windows - Disk Defrag slowing computer down?

16
2014-04
  • Lynda

    I asked How to speed up my computer? in another post and one answer was to run disk defrag. I have done this before and in the majority of cases (with multiple computers not just one) it seems to actually slow the computer down vs speeding the computer up. Why is this and what is going on?

    Note: I am referring to after the disk defrag is complete. Not while it is running.

  • Answers
  • Keltari

    Every time I hear, "You should defrag your disk!" I roll my eyes and chuckle a bit.

    There is absolutely nothing wrong with defragmenting your hard drive. Defragmenting reorders the data on the hard drive so that it is contiguous. "They say" that you will see a noticeable difference in speed, specifically faster. This was more true in the past, than it is now. Modern OSs, drives, and file systems benefit little from defragmentation. Yes, there are some cases where it makes a noticeable difference, but those are rare. Those occur on heavily used file systems where there are lots of writes/deletes going on. However, that is not the typical home or office user. A whole industry has popped up around defragmentation, and I personally feel its mostly snake oil. There are some benefits from advanced defragmenters, like moving data to the innermost track, etc. However, pure defragmention really provides little or no noticeable improvement.

    Now as for your computers slowing down after a completed defrag... I honestly believe its not true. I think you are consciously looking for a difference in speed (which probably didnt happen) and therefore, subconsciously you think its slower.


  • Related Question

    windows - Is defragging relevant to improving disk performance anymore?
  • Imran

    Does it stil make much difference, now that we have much faster and larger HDDs? Generally I find if disk performance is getting too slow, it's probably because of too little free space, and the solution is to buy a new HDD.


  • Related Answers
  • Dan Walker

    It is still relevant, but since the release of Vista, Windows has automatically defragged your hard drive when the computer was sitting idle. If you leave your computer idle for long periods, this is no longer something which must be done manually.

  • Arjan

    It's not relevant on SSDs, which are hardly (if at all) affected by defragmentation (no read-heads to be moved around). And even more: SSDs have a much more limited number of times each part of the "disk" can be written to ("write endurance"; What is the lifespan of an SSD drive?), so especially for cheap SSDs it's best to use the whole disk, rather than keep using the same parts over and over again by running defragmentation tools.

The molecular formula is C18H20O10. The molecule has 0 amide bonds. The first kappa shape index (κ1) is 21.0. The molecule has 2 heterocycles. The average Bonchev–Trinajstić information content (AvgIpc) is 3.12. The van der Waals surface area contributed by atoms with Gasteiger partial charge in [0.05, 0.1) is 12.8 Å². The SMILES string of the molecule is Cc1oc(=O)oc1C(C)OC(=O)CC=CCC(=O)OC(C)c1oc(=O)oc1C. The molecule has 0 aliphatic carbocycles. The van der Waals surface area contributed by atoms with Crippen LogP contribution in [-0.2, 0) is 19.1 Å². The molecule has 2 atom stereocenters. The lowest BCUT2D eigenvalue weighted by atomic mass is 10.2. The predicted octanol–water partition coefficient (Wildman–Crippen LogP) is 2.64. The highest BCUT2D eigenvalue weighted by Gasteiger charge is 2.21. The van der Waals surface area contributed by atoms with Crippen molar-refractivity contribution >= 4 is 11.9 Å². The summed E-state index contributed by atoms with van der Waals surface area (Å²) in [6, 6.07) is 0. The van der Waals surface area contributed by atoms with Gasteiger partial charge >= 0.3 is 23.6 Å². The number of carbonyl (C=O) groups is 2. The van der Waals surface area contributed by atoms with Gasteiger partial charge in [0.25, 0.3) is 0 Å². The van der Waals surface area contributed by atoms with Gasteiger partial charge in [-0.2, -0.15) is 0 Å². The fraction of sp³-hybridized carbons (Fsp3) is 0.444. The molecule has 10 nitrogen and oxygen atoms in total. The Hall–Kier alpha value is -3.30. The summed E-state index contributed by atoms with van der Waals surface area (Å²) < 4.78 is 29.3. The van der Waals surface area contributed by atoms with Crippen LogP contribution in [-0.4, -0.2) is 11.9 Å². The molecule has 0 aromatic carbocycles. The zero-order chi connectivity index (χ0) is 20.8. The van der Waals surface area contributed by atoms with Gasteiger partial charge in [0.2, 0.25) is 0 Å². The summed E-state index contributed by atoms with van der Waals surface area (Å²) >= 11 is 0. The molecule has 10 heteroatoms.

For those who've partitioned their hard drive: didn't that introduce a huge fragmentation?

    And though the question is tagged "windows", for those who get here given the generic title: it is not relevant for each file system. Like for a Mac (emphasis mine):

    You probably won't need to optimize at all if you use Mac OS X. Here's why:

    • Hard disk capacity is generally much greater now than a few years ago. With more free space available, the file system doesn't need to fill up every "nook and cranny." Mac OS Extended formatting (HFS Plus) avoids reusing space from deleted files as much as possible, to avoid prematurely filling small areas of recently-freed space.

    • Mac OS X 10.2 and later includes delayed allocation for Mac OS X Extended-formatted volumes. This allows a number of small allocations to be combined into a single large allocation in one area of the disk.

    • Fragmentation was often caused by continually appending data to existing files, especially with resource forks. With faster hard drives and better caching, as well as the new application packaging format, many applications simply rewrite the entire file each time. Mac OS X 10.3 Panther can also automatically defragment such slow-growing files. This process is sometimes known as "Hot-File-Adaptive-Clustering."

    • Aggressive read-ahead and write-behind caching means that minor fragmentation has less effect on perceived system performance.

    [..]

    There is also a chance that one of the files placed in the "hot band" for rapid reads during system startup might be moved during defragmentation, which would decrease performance.

    Of course, the latter would not occur when using a Defrag utility that is included with the operating system.

  • zildjohn01

    Yes.

    On my friend's PC (XP, NTFS, 80GB HD, ~750MB free), the 700MB pagefile was in 11,000 fragments, and the MFT was in 40 fragments. I cleaned up the hard drive, defragmented, and rebooted, and the difference was very noticeable.

  • µBio

    It matters, but in Vista and Win7, it should be happening automatically as long as your machine has idle time.

    Lots of good info.

  • Mercer Traieste

    The speed brought by defrag is especially visible on slower hdds, like those on laptops.

  • Avery Payne

    I think it's still relevant. I have a C2Duo/2Gb/250Gbx2 setup, and even with the mirrored "small" drives, defragging seems to help tremendously with startup and program load times.

  • Chuck

    I would say it still makes sense - specially on hard drives that get a lot of file activities. I run MyDefrag at work to keep my hard drive from getting too fragmented, since at work I usually work on several revision depots that can have thousands of file changes in one day - keeping it defragged really helps on open read performance of the bigger art files I work with, but also on the speed of my text searches.